With Days to Go, DOL Rule Still Confounds Brokers
“I was hoping it wasn’t going to go into effect on June 9 or in January,” Robert Muh, chief executive officer of Sutter Securities, a 10-broker firm in San Francisco said of the DOL fiduciary rule.
“Me, too,” responded Brent Taylor, general counsel of UBS Financial Services, the 7,000-broker U.S. broker-dealer unit of the Swiss banking giant.
Speaking on a panel at the Financial Industry Regulatory Authority’s annual meeting late Wednesday, just two weeks before the fiduciary rule takes partial effect, they and other executives said firms and brokers are still struggling with how to deal with it. The rule requires brokers to put their customers’ interests ahead of their own in working on retirement accounts.
Cambridge Investment Research, an Iowa-based broker-dealer with a national sales force of just over 3,000 independent contractors, has many traditional commission-based advisors over 60 who are just waking up to reality, said Cambridge President and Chief Executive Amy Webber.
“Most had hoped that this was going to go away,” she said, despite the firm’s creation of a Fiduciary Services division aimed at guiding brokers on how to comply with the proliferation of customer-care standards (suitability on brokerage accounts, ERISA fiduciary standards on retirement plans, fiduciary standards on advisory accounts and on all retirement accounts). “They’ve just begun thinking about it over the last couple of weeks.
If UBS customers do not yet know whether they can maintain commission-based retirement accounts, it’s because the firm has still not publicly announced whether it will permit them, Taylor acknowledged. (The rule will allow such accounts, which the DOL said can lead brokers to sell more expensive products that generate trails or high commissions, if firms and brokers beginning in January 2018 sign best-interest contracts, or BICs, that can expose them to class-action lawsuits.)
Like much of the industry, UBS was hoping that the Trump administration would retract or further delay implementation of the rule that was originally scheduled to become effective last month and was championed by the Obama administration. Newly appointed Labor Secretary Alexander Acosta has not publicly discussed his plans.
“I understand that Secretary Acosta is thinking about it,” said UBS’s Taylor, “but I wouldn’t hold our breath in terms of anything being delayed.”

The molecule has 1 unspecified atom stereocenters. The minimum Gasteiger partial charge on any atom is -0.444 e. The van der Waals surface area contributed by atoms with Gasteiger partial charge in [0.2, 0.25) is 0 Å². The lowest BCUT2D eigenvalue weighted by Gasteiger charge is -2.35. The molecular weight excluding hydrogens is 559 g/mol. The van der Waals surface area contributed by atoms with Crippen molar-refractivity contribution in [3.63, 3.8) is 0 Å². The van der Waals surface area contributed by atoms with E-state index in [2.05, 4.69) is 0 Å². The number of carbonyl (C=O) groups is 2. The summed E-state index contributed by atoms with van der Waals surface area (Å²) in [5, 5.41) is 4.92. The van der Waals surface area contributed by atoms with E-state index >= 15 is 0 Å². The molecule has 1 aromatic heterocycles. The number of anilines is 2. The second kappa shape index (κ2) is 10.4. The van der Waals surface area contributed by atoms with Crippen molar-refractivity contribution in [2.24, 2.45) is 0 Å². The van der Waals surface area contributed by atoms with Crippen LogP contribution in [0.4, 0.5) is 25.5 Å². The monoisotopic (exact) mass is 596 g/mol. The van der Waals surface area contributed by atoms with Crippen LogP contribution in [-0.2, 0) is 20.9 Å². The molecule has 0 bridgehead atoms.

UBS’s delay in announcing its fiduciary-rule policies reflects its strategy to avoid “over-committing,” he said, a tacit reference to Merrill Lynch’s controversial announcement last fall of an outright ban on commission-based retirement accounts.
Senate Banking Committee Chairman Mike Crapo told reporters earlier at the Finra meeting that he has not been briefed on Trump administration plans for the DOL rule but hopes that it is dropped in favor of a harmonized best-interest standard across retirement and standard accounts administered by the Securities and Exchange Commission.
“I personally believe that the SEC is the appropriate regulator to deal with the issue, and if we can’t get some resolution soon, it’s my hope that we can further delay the process so that we can allow for that,” the Idaho Republican said, echoing the view of industry trade groups.
Sutter Securities’ Muh said his firm has already “moved out” more than 30 customers because “you can’t make money on a $35,000 advisory account.” He also repeated industry laments that the DOL rule “will drive many small firms out of business” and said he is trying to convince his fellow partners not to allow a BIC because of its litigation potential.
Cambridge has done triage on commission-based retirement accounts that aren’t worth the liability risk, Webber said, but has created a “small-account solution” to accommodate them. That’s something that “small firms” can’t afford to create or administer, she said, acknowledging Muh.
Large and small firms, meanwhile, are still struggling with how to ensure that their brokers don’t get entangled in reverse-churning charges from regulators by putting customers into fee-based advisory retirement accounts that they may be more expensive than commission accounts in which few transactions occur.
“You better make sure advisers are meeting with clients to review (accounts several times a year) even if there is no activity,” to justify charging an advisory fee, Steven Cutler, vice chairman of JPMorgan Securities and a former SEC enforcement division director told compliance officials at the Finra conference.